Which candidate attracted your support during the 2012 US presidential ballot?
The hype surrounding election campaigning hinges on the argument that if the opponent triumphs, it will be cataclysmic for the nation. So when a rival candidate succeeds, this could be traumatic for supporters of the losers.
Timothy Classen from Loyola University, Chicago, and Richard Dunn from Texas A&M University recently investigated the impact of US presidential elections on suicide rates. They argued that for voters particularly keen for change, who urgently need hope, seeing their candidate lose, can be an especially harrowing experience.
Using presidential election results from 1980 to 2004, Classen and Dunn found that in the year of a presidential election, states which supported the winning candidate experienced a relative increase in suicide rates. This might reflect the despair of those living there who voted for the losing candidate. For example, the suicide rate for states that backed the national winner in the 1984 election was 4.77 percentage points higher than the rate for states that supported the loser.
But averaged over all the years studied, the suicide rate in states that supported the losing candidate declined sharply, relative to states that supported the winning candidate.
The study entitled The Politics of Hope and Despair: The Effect of Presidential Election Outcomes on Suicide Rates and published in the academic journal Social Science Quarterly, is consistent with individuals ﬁnding some hope that they live in a state that leans with them, even though the nation as a whole, voted for the opposing candidate.
If you find yourself on a losing side, but you are surrounded by others in the same predicament, as opposed to being relatively isolated (a state that voted for the other candidate), this helps ameliorate the stress of an unpleasant election result.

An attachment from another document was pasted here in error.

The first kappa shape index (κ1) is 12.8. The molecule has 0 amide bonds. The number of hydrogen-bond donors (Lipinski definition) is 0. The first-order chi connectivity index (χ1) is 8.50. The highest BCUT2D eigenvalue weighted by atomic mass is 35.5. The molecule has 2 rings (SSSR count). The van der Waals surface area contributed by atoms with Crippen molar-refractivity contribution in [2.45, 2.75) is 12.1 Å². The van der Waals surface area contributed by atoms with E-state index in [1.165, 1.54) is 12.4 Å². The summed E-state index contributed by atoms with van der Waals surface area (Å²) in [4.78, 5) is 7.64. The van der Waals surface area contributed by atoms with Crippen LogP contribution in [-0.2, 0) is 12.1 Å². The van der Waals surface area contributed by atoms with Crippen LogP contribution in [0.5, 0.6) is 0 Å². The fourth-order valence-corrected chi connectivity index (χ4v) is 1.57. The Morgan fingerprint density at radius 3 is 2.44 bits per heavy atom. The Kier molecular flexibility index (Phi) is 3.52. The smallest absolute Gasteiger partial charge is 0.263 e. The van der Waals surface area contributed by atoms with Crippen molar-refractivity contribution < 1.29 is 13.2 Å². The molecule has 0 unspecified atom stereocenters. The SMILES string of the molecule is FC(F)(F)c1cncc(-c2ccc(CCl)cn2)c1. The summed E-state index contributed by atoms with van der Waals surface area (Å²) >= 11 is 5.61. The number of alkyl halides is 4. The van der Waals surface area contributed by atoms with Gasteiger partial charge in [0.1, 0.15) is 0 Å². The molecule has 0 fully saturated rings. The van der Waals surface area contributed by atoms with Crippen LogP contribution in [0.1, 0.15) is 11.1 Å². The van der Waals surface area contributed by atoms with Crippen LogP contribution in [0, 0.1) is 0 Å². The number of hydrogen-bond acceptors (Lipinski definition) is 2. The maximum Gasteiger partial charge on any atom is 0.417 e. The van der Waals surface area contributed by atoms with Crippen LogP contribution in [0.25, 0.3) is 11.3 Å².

Several studies find suicide rates go down during wars, which is a surprise given warfare is surely more stressful than peace. But we may unite most strongly in the face of a common enemy, so community support and cohesion is greater during hostilities. If an election campaign is a kind of battle, with a more readily identifiable enemy than during peacetime, then this also explains why suicide rates have been found to generally go down during elections, but bounce back as the ballot retreats in time.
Voting is a recent phenomenon in human history, but building alliances and coalitions with friends in order to see off enemies, political dominance seeking, are all ancient behaviours. Historically, being on the winning or losing side determined your survival.
Evolutionary psychology argues men in particular are biologically wired up to pursue dominance. Elevated status in the tribe historically produced access to more resources and mating opportunities.
Testosterone, a hormone linked with aggressiveness and competitiveness, rises in men as a response to challenge, and winners of adversarial interactions experience a relative increase in testosterone compared to losers. This testosterone response has been found in physical competitions such as wrestling and tennis. Fans of sports teams also experience a similar pattern of testosterone response. We may be gripped by watching competitions because we are in fact genetically designed to by evolution. The consequence was vital to our futures as it determined who ruled us, and to whom we had to be subservient.
Political elections are also a form of competition, so Coren Apicella, assistant professor of Psychology at the University of Pennsylvania and David Cesarini, assistant professor, Department of Economics & Center for Experimental Social Science, New York University, conducted a study examining how political support for a presidential candidate impacted on testosterone levels during election night itself in the 2008 US presidential election.
Twenty-four men were recruited based on their support for the Republicans or Democrats, and they were investigated throughout the evening of 2008 election night as they watched the results come in on CNN at a cinema on the Harvard campus.